NEWS RELEASE · 12th April 2010
Ministry of Health Services
Patients will benefit from more timely, accessible care as British Columbia invests an additional $250 million over the next two years to launch its patient-focused funding model to the 23 largest hospitals across the province, announced Health Services Minister Kevin Falcon.
"Our new approach builds on the success of the pilot projects implemented through the Lower Mainland Innovation and Integration Fund, which proved patient-focused funding can improve access for patients for everything from emergency care to breast cancer treatment," said Falcon. "Patient-focused funding is part of our broader innovation and change agenda to improve patient care while managing growing health care costs and preserving our public health-care system for our kids and grandkids."
Currently, the overwhelming majority of funding for health authorities from the Ministry of Health Services is through block funding, which is not attached to specific targets or priorities. Under a patient-focused funding approach, hospitals receive financial incentives for delivering acute-care services for a competitive, set price.
Falcon said in each of the pilot projects there was better management of resources and dollars by hospitals and health authorities - and most importantly, more timely quality care for patients. For example, shorter wait times for breast cancer diagnosis and spinal surgery, increased hip- and knee-replacement surgeries and being seen faster in emergency departments to aid decongestion. The ministry is taking patient-focused funding and incorporating it for all health authorities.
Over the next two years, the Province will invest an additional $250 million to implement province-wide patient-focused funding - $80 million in 2010-11 and $170 million in 2011-12. Patient focused funding will be gradually expanded, and by 2012-13 around 20 per cent of eligible acute-care spending will be funded through this approach.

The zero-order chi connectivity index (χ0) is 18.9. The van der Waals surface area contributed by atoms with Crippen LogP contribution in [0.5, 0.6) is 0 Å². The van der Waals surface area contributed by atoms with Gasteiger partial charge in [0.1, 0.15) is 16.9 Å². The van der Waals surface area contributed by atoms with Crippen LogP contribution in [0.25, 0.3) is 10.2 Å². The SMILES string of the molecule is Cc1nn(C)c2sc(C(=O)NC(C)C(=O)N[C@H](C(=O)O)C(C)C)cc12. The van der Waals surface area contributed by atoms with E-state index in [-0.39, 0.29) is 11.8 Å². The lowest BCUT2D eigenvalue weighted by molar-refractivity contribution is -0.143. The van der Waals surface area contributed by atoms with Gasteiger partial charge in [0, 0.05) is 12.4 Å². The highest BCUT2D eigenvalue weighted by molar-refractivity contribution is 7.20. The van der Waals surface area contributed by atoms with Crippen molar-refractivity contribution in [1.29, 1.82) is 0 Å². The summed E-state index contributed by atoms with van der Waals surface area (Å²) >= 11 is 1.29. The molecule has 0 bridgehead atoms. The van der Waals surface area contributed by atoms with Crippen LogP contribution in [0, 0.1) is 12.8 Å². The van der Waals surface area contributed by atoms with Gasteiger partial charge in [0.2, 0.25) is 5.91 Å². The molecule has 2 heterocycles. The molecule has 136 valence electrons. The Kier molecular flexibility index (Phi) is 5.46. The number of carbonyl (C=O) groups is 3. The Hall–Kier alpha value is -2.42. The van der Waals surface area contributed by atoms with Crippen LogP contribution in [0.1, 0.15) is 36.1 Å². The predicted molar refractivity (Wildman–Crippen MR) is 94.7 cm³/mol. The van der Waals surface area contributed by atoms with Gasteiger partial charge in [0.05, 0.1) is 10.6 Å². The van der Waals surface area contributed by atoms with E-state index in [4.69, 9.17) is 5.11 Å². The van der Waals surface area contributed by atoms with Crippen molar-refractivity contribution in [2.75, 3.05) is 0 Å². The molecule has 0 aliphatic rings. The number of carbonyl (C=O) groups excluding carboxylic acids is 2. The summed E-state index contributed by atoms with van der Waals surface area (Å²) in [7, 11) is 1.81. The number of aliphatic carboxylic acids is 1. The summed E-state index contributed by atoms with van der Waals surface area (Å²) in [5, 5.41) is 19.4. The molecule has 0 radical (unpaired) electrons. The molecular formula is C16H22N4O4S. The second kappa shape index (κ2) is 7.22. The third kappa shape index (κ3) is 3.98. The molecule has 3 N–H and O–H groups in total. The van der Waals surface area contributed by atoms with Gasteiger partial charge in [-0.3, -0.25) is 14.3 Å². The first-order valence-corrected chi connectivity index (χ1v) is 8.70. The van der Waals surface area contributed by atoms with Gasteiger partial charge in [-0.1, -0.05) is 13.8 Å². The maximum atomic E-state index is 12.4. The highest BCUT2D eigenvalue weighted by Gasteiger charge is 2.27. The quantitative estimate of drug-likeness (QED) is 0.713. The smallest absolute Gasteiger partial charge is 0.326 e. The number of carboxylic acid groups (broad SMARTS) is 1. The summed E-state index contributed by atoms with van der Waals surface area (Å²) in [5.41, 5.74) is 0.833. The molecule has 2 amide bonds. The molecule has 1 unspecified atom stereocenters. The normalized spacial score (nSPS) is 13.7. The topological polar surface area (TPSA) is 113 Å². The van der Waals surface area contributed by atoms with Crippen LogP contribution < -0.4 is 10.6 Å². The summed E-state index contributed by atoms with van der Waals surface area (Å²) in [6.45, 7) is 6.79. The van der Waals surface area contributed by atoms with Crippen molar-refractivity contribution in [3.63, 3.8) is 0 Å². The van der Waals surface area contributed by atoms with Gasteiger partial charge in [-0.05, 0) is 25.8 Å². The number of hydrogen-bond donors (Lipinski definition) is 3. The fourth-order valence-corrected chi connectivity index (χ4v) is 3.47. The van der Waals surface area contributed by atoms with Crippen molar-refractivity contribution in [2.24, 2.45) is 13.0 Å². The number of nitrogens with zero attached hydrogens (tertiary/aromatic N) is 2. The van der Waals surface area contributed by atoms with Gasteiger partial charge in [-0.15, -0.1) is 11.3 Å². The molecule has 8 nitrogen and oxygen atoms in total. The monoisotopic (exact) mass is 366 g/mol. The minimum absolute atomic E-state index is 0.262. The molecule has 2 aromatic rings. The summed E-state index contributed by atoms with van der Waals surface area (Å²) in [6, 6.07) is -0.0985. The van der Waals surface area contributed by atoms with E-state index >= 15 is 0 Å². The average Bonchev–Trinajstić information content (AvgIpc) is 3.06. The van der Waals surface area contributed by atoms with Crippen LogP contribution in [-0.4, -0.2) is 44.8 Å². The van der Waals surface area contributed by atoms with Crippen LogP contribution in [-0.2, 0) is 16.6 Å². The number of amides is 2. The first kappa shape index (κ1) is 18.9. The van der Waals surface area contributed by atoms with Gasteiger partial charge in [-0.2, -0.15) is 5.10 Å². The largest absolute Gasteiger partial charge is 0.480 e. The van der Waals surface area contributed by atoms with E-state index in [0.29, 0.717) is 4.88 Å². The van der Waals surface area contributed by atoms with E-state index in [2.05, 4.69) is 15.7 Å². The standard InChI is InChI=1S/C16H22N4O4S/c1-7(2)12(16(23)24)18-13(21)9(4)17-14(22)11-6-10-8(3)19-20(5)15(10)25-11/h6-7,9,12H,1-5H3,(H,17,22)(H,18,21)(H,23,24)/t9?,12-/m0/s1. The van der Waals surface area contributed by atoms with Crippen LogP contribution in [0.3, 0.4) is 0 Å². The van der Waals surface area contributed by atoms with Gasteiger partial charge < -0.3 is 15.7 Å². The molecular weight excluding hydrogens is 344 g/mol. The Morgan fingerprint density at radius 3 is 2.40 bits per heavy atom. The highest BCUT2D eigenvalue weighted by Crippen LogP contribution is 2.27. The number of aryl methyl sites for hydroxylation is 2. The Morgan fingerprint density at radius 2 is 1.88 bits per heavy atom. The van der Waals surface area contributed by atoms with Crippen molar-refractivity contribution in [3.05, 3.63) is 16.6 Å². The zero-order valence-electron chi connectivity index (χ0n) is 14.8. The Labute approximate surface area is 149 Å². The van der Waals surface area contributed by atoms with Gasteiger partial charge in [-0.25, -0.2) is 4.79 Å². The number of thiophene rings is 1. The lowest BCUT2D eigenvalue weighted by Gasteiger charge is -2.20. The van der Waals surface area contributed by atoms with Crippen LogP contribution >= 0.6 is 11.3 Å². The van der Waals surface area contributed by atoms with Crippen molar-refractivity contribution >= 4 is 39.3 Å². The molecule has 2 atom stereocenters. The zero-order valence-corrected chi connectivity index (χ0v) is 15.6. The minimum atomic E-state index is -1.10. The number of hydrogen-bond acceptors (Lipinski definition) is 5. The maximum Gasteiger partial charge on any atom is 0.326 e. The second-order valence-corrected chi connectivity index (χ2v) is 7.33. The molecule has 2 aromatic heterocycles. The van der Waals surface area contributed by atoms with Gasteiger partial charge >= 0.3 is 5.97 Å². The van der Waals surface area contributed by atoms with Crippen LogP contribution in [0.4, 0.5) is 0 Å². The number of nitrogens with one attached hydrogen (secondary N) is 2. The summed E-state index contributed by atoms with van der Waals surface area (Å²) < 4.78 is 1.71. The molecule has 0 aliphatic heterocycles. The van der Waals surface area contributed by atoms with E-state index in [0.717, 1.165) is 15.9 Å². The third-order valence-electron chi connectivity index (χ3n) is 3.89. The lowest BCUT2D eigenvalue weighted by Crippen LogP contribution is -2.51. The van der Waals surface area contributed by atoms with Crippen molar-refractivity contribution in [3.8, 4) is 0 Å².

The ministry has registered the BC Health Services Purchasing Organization to oversee the implementation of patient focused funding. The organization builds on the successes of the $75-million Lower Mainland Innovation and Integration Fund.
The objectives for the end of the first year include:
* Expand emergency department patient focused funding in hospitals.
* Reduce wait times in selected common surgical procedures.
* Increase same-day surgical procedures by reducing overnight stays.
"We have already seen the value of patient focused funding and innovation in health care across the Lower Mainland," said David Thompson, chair of the new BC Health Services Purchasing Organization and outgoing chair of Vancouver Coastal Health. "Thousands of patients have benefited from decongestion in emergency departments and reduced wait times for surgery. We hope to build on that provincewide."
Results from the Lower Mainland Innovation and Integration Fund included reducing congestion in emergency departments in Vancouver by up to 25 per cent, reducing wait-lists for foot and ankle surgery and spinal surgery and dramatically improved access to four rapid access breast cancer clinics for women in the Lower Mainland to identify potential cases of breast cancer quicker.
At the UBC Hospital Centre for Surgical Innovation, successes included performing more hip and knee joint replacement surgeries as a result of increased efficiencies such as cost reductions per surgical case and a drop in the length of hospital stay for patients.
Patient-focused funding will provide financial incentives to health authorities to promote a shift from inpatient services to same-day surgical procedures where appropriate to help reduce wait times in high-demand areas.
The funding incentive will also promote more cost-efficient and innovative practices such as in emergency departments, while maintaining the highest level of care possible. The purchasing organization will also provide incentives at the hospital level to encourage and improve upon existing quality levels of care.
"British Columbia continues to be number one in Canada when it comes to surgical wait times according to recent data from the Canadian Institute of Health Information and the Wait Time Alliance," said Falcon. "However, we can improve patient care and further reduce wait times by learning from other jurisdictions across the world that have successfully implemented patient-focused funding."
Expansion of patient-focused funding is part of the province's strategy to drive quality health-care services that are appropriate, safe and effective. The strategy may expand to eventually include providing incentives for health authorities to better manage frailty, chronic disease and mental illness through community care rather than in a hospital or residential-care setting, as well as meeting demand for elective surgeries through reduced hospital inpatient surgery and increase day surgeries in hospital and surgical clinics.